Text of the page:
|Publication number||US4310837 A|
|Application number||US 06/196,457|
|Publication date||Jan 12, 1982|
|Filing date||Oct 14, 1980|
|Priority date||Oct 14, 1980|
|Publication number||06196457, 196457, US 4310837 A, US 4310837A, US-A-4310837, US4310837 A, US4310837A|
|Inventors||William P. Kornrumpf, John D. Harnden, Jr.|
|Original Assignee||General Electric Company|
|Export Citation||BiBTeX, EndNote, RefMan|
|Patent Citations (3), Referenced by (32), Classifications (15)|
|External Links: USPTO, USPTO Assignment, Espacenet|
This invention relates to electrical test apparatus, and more particularly to a low cost indicator of excessive temperature at the terminals of an electrical device.
Most items of electrical apparatus intended for operation from commercial power sources characteristically employ terminations for the wiring that supply them with power. For proper and safe operation, these items of electrical apparatus must be wired correctly at their terminations. An improperly terminated conductor, whether the termination be the contacting blade surfaces of a plug-in type connection or a terminal contacting a stranded or solid conductor, may overheat at such termination when carrying current, bringing with it the hazard of damaging any combustible material that may happen to be in contact with the overheated terminal. If detected early, however, this hazard can be overcome by correcting the wiring which brought it about. Therefore, it would be desirable to provide a simple, low cost temperature sensor that can reliably provide a warning of potential hazard due to electrical wiring overheating. In the event the terminations which might be subject to overheating are located within a junction box housing a duplex receptacle, it would be convenient to employ such sensor in a form which readily lends itself to being plugged into the receptacle. Alternatively, if the terminations to be monitored are located in a cube tap, the sensor may conveniently be built into the tap as an integral portion thereof.
Accordingly, one objective of the invention is to provide low cost apparatus for sensing overheating of current-carrying electrical conductors.
Another object is to provide apparatus for reliably identifying improper termination of electrical conductors without need for any power supply other than the line voltage.
Another object is to provide a cube tap which signals an indication of overheating therein.
Another object is to provide a plug-in type device for sensing overheating of a duplex receptacle.
Briefly, in accordance with a preferred embodiment of the invention, a high temperature indicator for an electrical power circuit connected to a pair of terminations comprises on/off indicating means and a thermistor coupled in series across the terminations. Resistance means coupled in parallel with the indicating means forms a voltage divider network with the thermistor so that as long as the thermistor is at room temperature, the voltage divider network maintains the voltage across the indicating means at a level below which the indicating means produces an overheating signal.
The features of the invention believed to be novel are set forth with particularity in the appended claims. The invention itself, however, both as to organization and method of operation, together with further objects and advantages thereof, may best be understood by reference to the following description taken in conjunction with the accompanying drawing(s) in which:
FIG. 1 is a schematic diagram of one embodiment of the invention, shown connected across terminations supplying power to a load circuit;
FIG. 2 is a part sectional and part schematic view of a self-contained device employing a thermistor to sense overheating in a duplex receptacle;
FIG. 3 is a plan view of a printed circuit element carrying the thermistor shown in FIG. 2;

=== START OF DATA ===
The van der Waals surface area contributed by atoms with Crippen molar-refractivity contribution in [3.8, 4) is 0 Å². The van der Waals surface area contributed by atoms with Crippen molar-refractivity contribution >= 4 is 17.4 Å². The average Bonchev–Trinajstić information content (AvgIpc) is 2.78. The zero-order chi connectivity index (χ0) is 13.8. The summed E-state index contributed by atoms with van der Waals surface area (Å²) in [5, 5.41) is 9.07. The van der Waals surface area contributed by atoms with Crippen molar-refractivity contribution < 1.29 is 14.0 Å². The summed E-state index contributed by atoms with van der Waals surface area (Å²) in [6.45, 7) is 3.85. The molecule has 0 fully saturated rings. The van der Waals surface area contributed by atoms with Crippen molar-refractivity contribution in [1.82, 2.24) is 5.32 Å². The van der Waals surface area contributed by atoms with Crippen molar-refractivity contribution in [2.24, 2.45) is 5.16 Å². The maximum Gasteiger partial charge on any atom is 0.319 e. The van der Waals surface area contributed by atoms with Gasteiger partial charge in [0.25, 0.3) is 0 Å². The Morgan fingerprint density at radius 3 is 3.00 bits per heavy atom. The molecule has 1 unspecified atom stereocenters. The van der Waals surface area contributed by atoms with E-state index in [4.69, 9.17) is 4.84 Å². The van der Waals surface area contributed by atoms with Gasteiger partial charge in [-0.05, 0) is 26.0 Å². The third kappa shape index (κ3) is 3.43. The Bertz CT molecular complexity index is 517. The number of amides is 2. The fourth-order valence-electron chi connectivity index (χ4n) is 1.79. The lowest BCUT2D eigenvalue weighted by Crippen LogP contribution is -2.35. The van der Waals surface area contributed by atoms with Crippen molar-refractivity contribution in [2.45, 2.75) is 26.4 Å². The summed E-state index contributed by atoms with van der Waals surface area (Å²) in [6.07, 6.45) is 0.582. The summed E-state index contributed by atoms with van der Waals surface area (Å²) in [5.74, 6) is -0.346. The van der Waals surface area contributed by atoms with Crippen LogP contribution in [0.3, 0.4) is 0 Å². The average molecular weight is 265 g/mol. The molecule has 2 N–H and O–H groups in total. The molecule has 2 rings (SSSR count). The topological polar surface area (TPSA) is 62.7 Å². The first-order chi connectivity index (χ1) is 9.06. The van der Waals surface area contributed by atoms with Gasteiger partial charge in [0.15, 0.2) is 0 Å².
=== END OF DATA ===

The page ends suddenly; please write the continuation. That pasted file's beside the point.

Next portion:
FIG. 4 is a section view of the invention fabricated in the form of a plug-in type device to sense overheating in a duplex receptacle;
FIG. 5 is a schematic diagram of another embodiment of the invention, shown connnected across terminations supplying power to a load circuit; and
FIG. 6 is a part sectional and part schematic view of a cube tap employing a thermistor to sense overheating within the tap.
FIG. 1 illustrates the circuit embodying the instant invention. A power source 10, such as the conventional 110-120 volt, 60 hertz, AC type common in the United States, is connected to a load 13 through a pair of terminations 11 and 12. In many instances, these terminations are of the screw-down terminals type which contact the wires with a compressive force. In the majority of such instances, the contact is properly terminated and provides a path of very low resistance for the load current, so that overheating is not likely to occur. In those few instances where the contact is not properly terminated, however, a path of much higher resistance may be presented to the load current as where, for example, an insufficient number of strands in the wire make contact with the terminal because they were cut too short or are bent away from the terminal, or where some amount of insulation exists between the terminal and the wire. The high resistance path, if carrying sufficient current, may undergo a large temperature rise because of the power loss occuring therein. The temperature thus reached conceivably could exceed the safe temperature of many combustible materials which, if in contact with the wire or termination in the region of high power loss, might be damaged. To provide warning of the resulting safety hazard, an on/off indicator, typically a neon gas-filled glow tube 14, is connected in series with a thermistor 15 (that is, a device exhibiting a negative temperature coefficient of resistance) and a current limiting resistor 16 across power terminals 11 and 12. Thermistor 15 is situated sufficiently close to terminals 11 and 12 as to be thermally responsive (or thermally coupled) thereto. A resistor 17 is connected in parallel with the glow tube so as to maintain the voltage across glow tube 14 at a level below its ignition voltage as long as thermistor 15 is at room temperature (typically below about 40° C.). In the alternative, device 14 may conveniently comprise a liquid crystal display. As temperature of the wiring and/or other metallic portions of the conducting paths rises above room temperature levels, however, the thermistor resistance decreases to a level which causes the voltage drop across resistor 17 to exceed the firing potential of glow tube 14. The glow tube thereupon becomes lit (or, in the case of a liquid crystal display, a predetermined visual display is provided), indicating that the thermistor has reached an abnormally high temperature, thereby signifying that the wiring at either or both of terminations 11 and 12 is overheated. Corrective action can then be taken in order to eliminate the potential for a dangerous fire to occur.